Type I critics provide momentum for the train by misinforming the other scientists about intelligent design theory. Having spawned many genuinely believing (but ultimately wrong) Type II critics, both Type I and Type II critics go out to the public to press the case that ID shouldn’t be taught because it is an unscientific appeal to the supernatural.
Another way this can be diagrammed is the trickle-down theory of Darwinist misinformation:
Figure 2: The Trickle Down Theory of Darwinist Misinformation: The Misinformation Pyramid Scheme
This is another way of representing the misinformation about intelligent design theory: The Misinformation Pyramid Scheme which makes use of the “Trickle Down Theory” of misinformation. Under their model, Type I Critics at the top purposefully misinform scientists and others about the nature of ID theory. Type I critics and their followers (Type II critics) then, relying upon a false understanding of intelligent design (some realizing that falsity, some not), go out and tell the public that ID is supposedly not science and should not be taught in schools, because they wrongly state is an unscientific appeal to the supernatural. In the end, the public is the real loser because they miss out on an accurate understanding of a new and potent scientific theory: ID.
But there are many honest Darwinists out there, like my friend’s professor, who acknowledges that ID does not identify the designer. However, my friend’s professor still misunderstands ID because he then turned this strength of ID into a criticism by saying that it doesn’t matter what ID theory says, because we know the designer must be God, therefore ID isn’t science. This argument makes no sense: if ID doesn’t identify the designer, then how can one claim that ID theory says designer is God? It requires a misconstrual of ID theory which probably stems from critics mistaking some religious beliefs of ID proponents for the conclusions of ID theory.
For example, William Dembski, who in the above quote makes it ultra-clear that ID theory can’t identify the designer, is also clear elsewhere that he believes the designer is indeed God. In fact, when Dembski talks about the identity of the designer, he is often misquoted (the “Logos quote” comes to mind) by reporters and Darwinists who try to twist Dembski’s words into saying that it is ID theory which says the designer is God. This is unfortunate because Dembski makes it clear that he does not derive his beliefs about the identity of the designer from ID theory. Rather, when he identifies the designer, he does so not from ID theory, but from out of his own Christian religious faith.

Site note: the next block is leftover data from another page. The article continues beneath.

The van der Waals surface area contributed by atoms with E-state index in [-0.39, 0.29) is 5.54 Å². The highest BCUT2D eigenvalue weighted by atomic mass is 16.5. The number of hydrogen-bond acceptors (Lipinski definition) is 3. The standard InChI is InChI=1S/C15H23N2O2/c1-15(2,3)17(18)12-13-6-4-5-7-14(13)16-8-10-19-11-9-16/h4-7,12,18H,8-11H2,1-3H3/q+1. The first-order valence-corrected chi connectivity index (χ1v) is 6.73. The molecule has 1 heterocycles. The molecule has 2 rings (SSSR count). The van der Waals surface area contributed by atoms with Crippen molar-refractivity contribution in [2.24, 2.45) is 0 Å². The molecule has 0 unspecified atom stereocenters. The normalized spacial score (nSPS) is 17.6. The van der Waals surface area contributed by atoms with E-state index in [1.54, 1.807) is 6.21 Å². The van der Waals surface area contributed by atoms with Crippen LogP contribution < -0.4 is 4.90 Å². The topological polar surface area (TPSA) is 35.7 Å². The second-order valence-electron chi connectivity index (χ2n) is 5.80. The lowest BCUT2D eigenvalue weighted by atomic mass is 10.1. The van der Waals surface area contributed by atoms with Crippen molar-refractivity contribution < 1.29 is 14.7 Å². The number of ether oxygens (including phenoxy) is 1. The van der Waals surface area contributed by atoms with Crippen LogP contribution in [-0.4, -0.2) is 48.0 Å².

Darwinists who think that they can misconstrue ID as if it identifies the designer as God simply because they can point to the beliefs of some ID proponents, are using a specious argument. To be accurate and truthful, one has to accept the way ID has been formulated by its proponents. And given the above quotes, there is little doubt as to how ID theory actually works: it can’t identify the designer.
(Besides, if the critics are right and ID theory mandates that the designer is God, then what about those ID sympathizers who aren’t religious—like the agnostic philosopher Antony Flew?)
The moral of this story is that you can’t go from Point A to Point B by going in opposite directions. Darwinists can’t criticize ID on the one-hand because it does identify the designer as supernatural, and then on the other-hand because it doesn’t, and then both claim that ID isn’t science. For those interested, the truth is that ID theory does not identify the designer, doesn’t even focus on studying the designer. While ID proponents may have beliefs about the designer, those beliefs are not derived from ID theory.
Of course, in the end, for all the Type I Critics out there, it doesn’t really matter what I write or whether or not I show clear documentation about how ID theory cannot identify the designer. But for those who are interested in taking ID seriously, I hope they will echo my desire that this Misinformation Train gets stuck at the reality station.
Thanks for reading.